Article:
Your digital guide to Google My Business posts
Running a local business comes with challenges; there is no doubt about it. As more and more consumers use mobile devices to discover local businesses, establishing an optimal digital presence becomes an inescapable necessity. Luckily, Google My Business (GMB) and Google My Business posts provide a potent, free tool to help your local business thrive. But even if you already know about GMB and use it, there’s a good chance you’re not fully using GMB posts, even though it’s one of GMB’s most lucrative features. Indeed, about 50% of businesses use GMB posts sparingly or don’t use them at all. If that’s the case for you, our Digital Dot guide to Google My Business posts may offer some valuable insight.
What is Google My Business?
GMB is a business listing on Google, which enables local businesses to increase their visibility online. This primary listing on Google is accessible in 3 locations:
- Google Search knowledge panels
- Google Maps
- Local Finder
This listing allows businesses to share crucial information with potential customers, such as:
- Opening and closing hours
- Contact information
- Address and exact map location
- Customer reviews
This information lets businesses capitalize on the staggering amounts of daily searches that Google serves and promote themselves locally. Furthermore, it’s especially mobile-friendly; an invaluable feature, given how many consumers use mobile devices for information.
We’ve previously covered how GMB can help local businesses thrive and improve their local search engine optimization (SEO). However, a key point on this subject bears repeating; GMB attracts customers who are actively looking for your type of product or service. This is a very important distinction to keep in mind.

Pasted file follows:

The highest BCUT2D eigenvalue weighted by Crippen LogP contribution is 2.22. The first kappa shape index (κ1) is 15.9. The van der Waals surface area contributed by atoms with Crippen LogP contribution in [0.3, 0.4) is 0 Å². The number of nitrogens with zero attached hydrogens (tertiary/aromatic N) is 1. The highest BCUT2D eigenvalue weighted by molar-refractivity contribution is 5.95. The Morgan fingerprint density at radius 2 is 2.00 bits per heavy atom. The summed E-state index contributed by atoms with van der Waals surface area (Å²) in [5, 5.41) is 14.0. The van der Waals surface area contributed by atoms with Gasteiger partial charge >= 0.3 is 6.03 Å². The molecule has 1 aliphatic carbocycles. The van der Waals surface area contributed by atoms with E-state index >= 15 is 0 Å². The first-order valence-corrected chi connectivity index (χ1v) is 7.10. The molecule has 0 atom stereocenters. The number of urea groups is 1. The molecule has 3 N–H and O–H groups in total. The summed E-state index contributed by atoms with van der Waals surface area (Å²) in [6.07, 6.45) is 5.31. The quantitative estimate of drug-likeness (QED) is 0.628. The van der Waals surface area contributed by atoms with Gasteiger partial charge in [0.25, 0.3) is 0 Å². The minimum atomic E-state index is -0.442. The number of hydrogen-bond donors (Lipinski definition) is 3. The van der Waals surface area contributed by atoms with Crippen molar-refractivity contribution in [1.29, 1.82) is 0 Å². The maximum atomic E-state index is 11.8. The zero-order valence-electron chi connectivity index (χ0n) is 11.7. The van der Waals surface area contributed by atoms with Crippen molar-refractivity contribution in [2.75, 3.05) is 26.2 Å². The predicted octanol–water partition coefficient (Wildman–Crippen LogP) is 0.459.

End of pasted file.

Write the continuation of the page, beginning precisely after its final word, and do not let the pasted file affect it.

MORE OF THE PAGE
What are Google My Business posts?
As the name implies, GMB posts are selective posts that businesses can publish online. GMB posts appear beneath a business’s aforementioned information and can offer a variety of updates for potential customers.
Furthermore, GMB posts come with CTA (Call To Action) buttons, from “learn more” to “buy now”. They can thus assist with lead conversion rates, while GMB itself enhances your local SEO. It is notable, however, that Google My Business posts last for 7 days. This time-sensitive nature means you should make every post count.
Getting started with Google My Business posts
With definitions and explanations out of the way, let us delve into how to craft optimal Google My Business Posts.
Set up your GMB account
Naturally, you should begin by setting up your GMB account if you haven’t already. As we’ve highlighted above, this will include and display all of your vital information. Once you have done so, you may begin using posts to address your potential customers.
Begin crafting your Google My Business posts
Once you’ve set up your GMB account, you can start crafting your Google My Business posts through the GMB dashboard. Simply click on “posts” and select your post type:
- What’s new – general information and announcements